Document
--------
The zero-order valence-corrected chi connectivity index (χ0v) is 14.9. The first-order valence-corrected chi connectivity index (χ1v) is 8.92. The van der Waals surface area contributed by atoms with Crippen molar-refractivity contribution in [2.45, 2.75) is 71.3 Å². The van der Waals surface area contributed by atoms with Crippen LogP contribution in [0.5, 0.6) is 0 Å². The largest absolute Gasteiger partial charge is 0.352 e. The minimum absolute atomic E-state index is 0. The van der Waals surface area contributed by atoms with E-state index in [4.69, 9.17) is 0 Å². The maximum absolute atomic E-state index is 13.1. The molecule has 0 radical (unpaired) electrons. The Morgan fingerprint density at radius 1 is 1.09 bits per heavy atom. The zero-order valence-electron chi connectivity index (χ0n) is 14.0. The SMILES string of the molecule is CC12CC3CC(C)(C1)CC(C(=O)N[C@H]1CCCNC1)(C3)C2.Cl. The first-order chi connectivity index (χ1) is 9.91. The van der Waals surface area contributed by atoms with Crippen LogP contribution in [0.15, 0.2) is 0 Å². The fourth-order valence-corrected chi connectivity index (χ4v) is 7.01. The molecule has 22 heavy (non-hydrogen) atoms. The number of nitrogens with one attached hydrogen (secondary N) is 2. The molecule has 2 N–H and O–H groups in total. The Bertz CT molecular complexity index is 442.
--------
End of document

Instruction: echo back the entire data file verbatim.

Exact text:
The zero-order valence-corrected chi connectivity index (χ0v) is 14.9. The first-order valence-corrected chi connectivity index (χ1v) is 8.92. The van der Waals surface area contributed by atoms with Crippen molar-refractivity contribution in [2.45, 2.75) is 71.3 Å². The van der Waals surface area contributed by atoms with Crippen LogP contribution in [0.5, 0.6) is 0 Å². The largest absolute Gasteiger partial charge is 0.352 e. The minimum absolute atomic E-state index is 0. The van der Waals surface area contributed by atoms with E-state index in [4.69, 9.17) is 0 Å². The maximum absolute atomic E-state index is 13.1. The molecule has 0 radical (unpaired) electrons. The Morgan fingerprint density at radius 1 is 1.09 bits per heavy atom. The zero-order valence-electron chi connectivity index (χ0n) is 14.0. The SMILES string of the molecule is CC12CC3CC(C)(C1)CC(C(=O)N[C@H]1CCCNC1)(C3)C2.Cl. The first-order chi connectivity index (χ1) is 9.91. The van der Waals surface area contributed by atoms with Crippen LogP contribution in [0.15, 0.2) is 0 Å². The fourth-order valence-corrected chi connectivity index (χ4v) is 7.01. The molecule has 22 heavy (non-hydrogen) atoms. The number of nitrogens with one attached hydrogen (secondary N) is 2. The molecule has 2 N–H and O–H groups in total. The Bertz CT molecular complexity index is 442.